Moses’ story makes clear that being chosen by God entails as much struggle as salvation, as much hardship as honor. The flight from Egypt will not be an easy one, and Moses will not even live to finish the journey. And Moses’ story, and the later stories of the New Testament, also make clear that being chosen by God means putting aside business as usual. Shepherds leave their flocks to herd stubborn Israelites through forty years in the desert; fishermen leave their nets to fish for people; tax collectors leave their counting tables to work for an itinerant healer who values the two coins in a poor widow’s purse more than bushels of gold.
Some of Jesus’ audience in Luke have forgotten what it means to be God’s chosen people. Some of them, like some people now, think that being God’s chosen means being comfortable, being safe and protected. Some of them think that as God’s chosen, they can sit in judgment on those who have suffered more than they have, because such suffering must be a sign of God’s displeasure. Some of Jesus’ listeners believe that if they have been allowed to keep practicing business as usual, that means that they are eminently worthy and blameless.
Jesus sharply rebukes these notions. He tells his audience that they are no better than those who have suffered, and that if they do not repent of their own sins -- instead of counting other people’s -- they too will ultimately perish. Being one of God’s chosen doesn’t mean that you’re innocent or blameless: it means that you’ve been given a second chance, and also given the task of offering second chances to other people.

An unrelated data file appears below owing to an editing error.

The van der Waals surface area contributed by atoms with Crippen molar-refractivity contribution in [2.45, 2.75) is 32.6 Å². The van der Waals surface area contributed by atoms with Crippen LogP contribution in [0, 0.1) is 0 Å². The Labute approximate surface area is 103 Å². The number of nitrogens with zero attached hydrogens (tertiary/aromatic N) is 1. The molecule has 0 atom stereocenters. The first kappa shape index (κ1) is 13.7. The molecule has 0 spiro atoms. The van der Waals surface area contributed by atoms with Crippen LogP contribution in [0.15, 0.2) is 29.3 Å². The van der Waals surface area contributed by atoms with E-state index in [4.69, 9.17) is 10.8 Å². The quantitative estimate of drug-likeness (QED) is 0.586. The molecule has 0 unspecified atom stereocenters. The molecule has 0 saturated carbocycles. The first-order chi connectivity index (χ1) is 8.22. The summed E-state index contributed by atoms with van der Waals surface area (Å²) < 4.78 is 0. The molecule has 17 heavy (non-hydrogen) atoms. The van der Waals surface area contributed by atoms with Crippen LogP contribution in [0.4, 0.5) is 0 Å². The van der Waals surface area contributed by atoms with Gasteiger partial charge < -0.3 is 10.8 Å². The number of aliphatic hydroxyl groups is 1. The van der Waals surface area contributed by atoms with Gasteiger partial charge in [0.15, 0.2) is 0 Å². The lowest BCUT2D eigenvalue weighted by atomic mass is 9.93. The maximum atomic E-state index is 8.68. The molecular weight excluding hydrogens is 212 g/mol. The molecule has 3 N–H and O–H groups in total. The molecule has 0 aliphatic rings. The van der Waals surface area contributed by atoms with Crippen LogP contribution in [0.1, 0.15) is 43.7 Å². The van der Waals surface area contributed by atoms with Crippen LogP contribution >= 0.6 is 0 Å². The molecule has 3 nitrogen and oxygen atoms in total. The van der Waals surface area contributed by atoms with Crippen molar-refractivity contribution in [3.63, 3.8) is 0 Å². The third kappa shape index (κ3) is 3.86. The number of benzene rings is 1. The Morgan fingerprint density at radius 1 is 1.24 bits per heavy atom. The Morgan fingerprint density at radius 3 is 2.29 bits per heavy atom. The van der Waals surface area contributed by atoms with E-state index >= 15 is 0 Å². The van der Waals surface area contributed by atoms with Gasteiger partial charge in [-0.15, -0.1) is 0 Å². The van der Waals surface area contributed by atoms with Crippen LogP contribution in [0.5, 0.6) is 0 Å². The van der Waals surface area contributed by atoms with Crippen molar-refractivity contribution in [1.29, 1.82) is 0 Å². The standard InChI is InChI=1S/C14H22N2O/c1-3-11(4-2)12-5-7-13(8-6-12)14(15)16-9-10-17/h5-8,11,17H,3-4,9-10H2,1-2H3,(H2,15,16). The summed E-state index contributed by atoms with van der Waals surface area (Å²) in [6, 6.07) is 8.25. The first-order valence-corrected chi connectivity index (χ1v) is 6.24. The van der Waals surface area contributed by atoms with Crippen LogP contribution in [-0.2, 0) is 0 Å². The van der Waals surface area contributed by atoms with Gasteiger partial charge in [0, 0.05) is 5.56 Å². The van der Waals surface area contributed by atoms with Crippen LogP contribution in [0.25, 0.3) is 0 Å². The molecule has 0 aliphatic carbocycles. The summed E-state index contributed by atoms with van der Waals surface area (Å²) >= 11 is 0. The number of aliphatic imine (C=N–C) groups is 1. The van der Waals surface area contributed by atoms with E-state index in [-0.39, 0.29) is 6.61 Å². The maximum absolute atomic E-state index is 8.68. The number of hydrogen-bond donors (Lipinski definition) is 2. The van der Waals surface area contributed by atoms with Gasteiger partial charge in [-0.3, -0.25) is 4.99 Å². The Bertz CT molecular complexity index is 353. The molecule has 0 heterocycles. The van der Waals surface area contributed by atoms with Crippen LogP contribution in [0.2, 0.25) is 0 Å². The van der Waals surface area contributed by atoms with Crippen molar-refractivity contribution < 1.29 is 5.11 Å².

Jesus illustrates this lesson with the parable of the fig tree. The fig tree has borne no fruit for three years. Its owner, evidently adhering to the business-as-usual ethic of “three strikes and you’re out,” wants to cut it down. But the gardener -- whom we are surely meant to read as Jesus himself -- says, “Sir, let it alone for one more year, until I dig around it and put manure on it. If it bears fruit next year, well and good; but if not, you can cut it down.”
The fig tree may believe that it’s doing just fine: that because it’s still standing, nothing more is expected of it. If so, it has a real shock coming. It needs to start bearing fruit, or it will be cut down next year. The fig tree hasn’t been doing its job, but the gardener is willing to give it extra love and attention, to give it another chance.
We never hear the owner’s response. Does he say, “Sorry, but that’s not how we do business around here, and this tree has to go”? Or does he turn aside from his usual practice to embrace the gardener’s recommendation of clemency, to have faith that unexpected fruit may still be forthcoming from this unpromising tree?